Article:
// the other byte or whole word is read.
data_ports_w<={~cpu_rwu,~cpu_rwl,data_from_cpu};
if(tag_hit1)
begin
// Write the data to the first cache way
data_wren1<=1'b1;
// Mark tag1 as most recently used.
tag_mru1<=1'b1;
tag_wren1<=1'b1;
end
// Note: it's possible that both ways of the cache will end up caching
// the same address; if so, we must write to both ways, or at least
// invalidate them both, otherwise we'll have problems with stale data.
if(tag_hit2)
begin
// Write the data to the second cache way
data_wren2<=1'b1;
// Mark tag2 as most recently used.
tag_mru1<=1'b0;
tag_wren1<=1'b1;
end
// FIXME - ultimately we should clear a cacheline here and cache
// the data for future use. Need to have a working valid flag first.
state<=WRITE2;
end
WRITE2:
begin
cpu_wr_ack<=1'b1; // Indicate to the Write cache that it's safe to proceed.
if(cpu_req==1'b0) // Wait for the write cycle to finish
state<=WAITING;
end
WAITRD:
begin
state<=PAUSE1;
// Check both tags for a match...
if(tag_hit1 && data_valid1)
begin
// Copy data to output
data_to_cpu<=data_port1_r;
cpu_ack<=1'b1;
// Mark tag1 as most recently used.
tag_mru1<=1'b1;
tag_wren1<=1'b1;
end
else if(tag_hit2 && data_valid2)
begin
// Copy data to output
data_to_cpu<=data_port2_r;
cpu_ack<=1'b1;
// Mark tag2 as most recently used.
tag_mru1<=1'b0;
tag_wren1<=1'b1;
end
else // No matches? How do we decide which one to use?
begin
// invert most recently used flags on both tags.
// (Whichever one was least recently used will be overwritten, so
// is now the most recently used.)
// If either tag matches, but the corresponding data is stale,
// we re-use the stale cacheline.
if(tag_hit1)
tag_mru1<=1'b1; // Way 1 contains stale data
else if(tag_hit2)
tag_mru1<=1'b0; // Way 2 contains stale data
else
tag_mru1<=!tag_port1_r[17];
// For simulation only, to avoid the unknown value of unitialised blockram
// tag_mru1<=cpu_addr[1];
tag_wren1<=1'b1;
tag_wren2<=1'b1;
// If r[17] is 1, tag_mru1 is 0, so we need to write to the second tag.
// FIXME - might be simpler to just write every cycle and switch between new and old data.
// tag_wren2<=tag_port1_r[17];
// Pass request on to RAM controller.
sdram_addr<={cpu_addr[31:3],3'b000};
sdram_req<=1'b1;
sdram_rw<=1'b1; // Read cycle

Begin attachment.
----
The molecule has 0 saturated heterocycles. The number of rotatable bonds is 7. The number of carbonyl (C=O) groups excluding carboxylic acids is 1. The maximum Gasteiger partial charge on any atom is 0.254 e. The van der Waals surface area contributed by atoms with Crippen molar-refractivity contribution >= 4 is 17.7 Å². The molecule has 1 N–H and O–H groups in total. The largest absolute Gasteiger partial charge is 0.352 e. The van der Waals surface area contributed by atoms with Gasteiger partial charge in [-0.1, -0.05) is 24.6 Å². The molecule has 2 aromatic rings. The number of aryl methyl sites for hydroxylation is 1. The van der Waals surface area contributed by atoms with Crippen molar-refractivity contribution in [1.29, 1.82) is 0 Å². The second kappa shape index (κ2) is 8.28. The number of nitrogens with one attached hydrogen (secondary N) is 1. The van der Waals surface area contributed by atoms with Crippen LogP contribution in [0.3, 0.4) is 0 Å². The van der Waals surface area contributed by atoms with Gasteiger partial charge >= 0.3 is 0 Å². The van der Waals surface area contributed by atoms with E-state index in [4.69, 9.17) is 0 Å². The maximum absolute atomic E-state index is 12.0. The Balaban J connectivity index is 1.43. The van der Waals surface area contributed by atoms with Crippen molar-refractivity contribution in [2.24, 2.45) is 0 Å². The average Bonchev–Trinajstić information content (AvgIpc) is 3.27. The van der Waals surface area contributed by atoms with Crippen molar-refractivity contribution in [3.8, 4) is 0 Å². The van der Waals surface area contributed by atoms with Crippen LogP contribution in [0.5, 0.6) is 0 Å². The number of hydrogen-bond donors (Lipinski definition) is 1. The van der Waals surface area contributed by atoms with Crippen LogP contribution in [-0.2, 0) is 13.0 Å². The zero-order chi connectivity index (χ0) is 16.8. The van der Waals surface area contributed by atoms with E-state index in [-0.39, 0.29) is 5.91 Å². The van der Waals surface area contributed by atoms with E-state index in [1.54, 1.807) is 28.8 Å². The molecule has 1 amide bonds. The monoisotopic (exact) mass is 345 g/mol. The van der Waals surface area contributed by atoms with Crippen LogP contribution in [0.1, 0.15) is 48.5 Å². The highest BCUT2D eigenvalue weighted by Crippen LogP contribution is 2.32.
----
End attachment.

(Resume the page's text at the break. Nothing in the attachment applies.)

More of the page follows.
state<=WAITFILL;
end
end
PAUSE1:
begin
state<=PAUSE1;
if(cpu_req==1'b0)
state<=WAITING;
end
WAITFILL:
begin
readword_burst<=1'b1;
// In the interests of performance, read the word we're waiting for first.
readword<=cpu_addr[10:1];
if (sdram_fill==1'b1)
begin
sdram_req<=1'b0;
// Forward data to CPU
// (We now latch the address until the current cycle is complete.
// TAGRAM is already written, so just need to take care of
// Data RAM addresses, which we do with the readword signal.
data_to_cpu<=data_from_sdram;
cpu_ack<=1'b1;
// write first word to Cache...
data_ports_w<={2'b11,data_from_sdram};
data_wren1<=tag_mru1;
data_wren2<=!tag_mru1;
state<=FILL2;
end
end
FILL2:
begin
// write second word to Cache...
readword_burst<=1'b1;
readword[1:0]<=readword[1:0]+1;
data_ports_w<={2'b11,data_from_sdram};
data_wren1<=tag_mru1;
data_wren2<=!tag_mru1;
state<=FILL3;
end
FILL3:
begin
// write third word to Cache...
readword_burst<=1'b1;
readword[1:0]<=readword[1:0]+1;
data_ports_w<={2'b11,data_from_sdram};
data_wren1<=tag_mru1;
data_wren2<=!tag_mru1;
state<=FILL4;
end
FILL4:
begin
// write last word to Cache...
readword_burst<=1'b1;
readword[1:0]<=readword[1:0]+1;
data_ports_w<={2'b11,data_from_sdram};
data_wren1<=tag_mru1;
data_wren2<=!tag_mru1;
state<=FILL5;
end
FILL5:
begin
state<=FILL5;
// Shouldn't need to worry about readword now - only used during burst
// readword=cpu_addr[2:1];
// Remain on state 5 until cpu_ack is low.
// We use this rather than cpu_req because in the time it's taken us to
// reach this point, it's possible the next request could have started.
if(cpu_ack==1'b0)
state<=WAITING;
end
default:
state<=WAITING;
endcase
// Cancel the ack flag as soon as req drops.
// The state machine will wait for this to happen before starting a new cycle.
if(cpu_req==1'b0)
cpu_ack<=1'b0;
if(reset==1'b0)
begin
state<=INIT1;
cpu_ack<=1'b0;
end
end
endmodule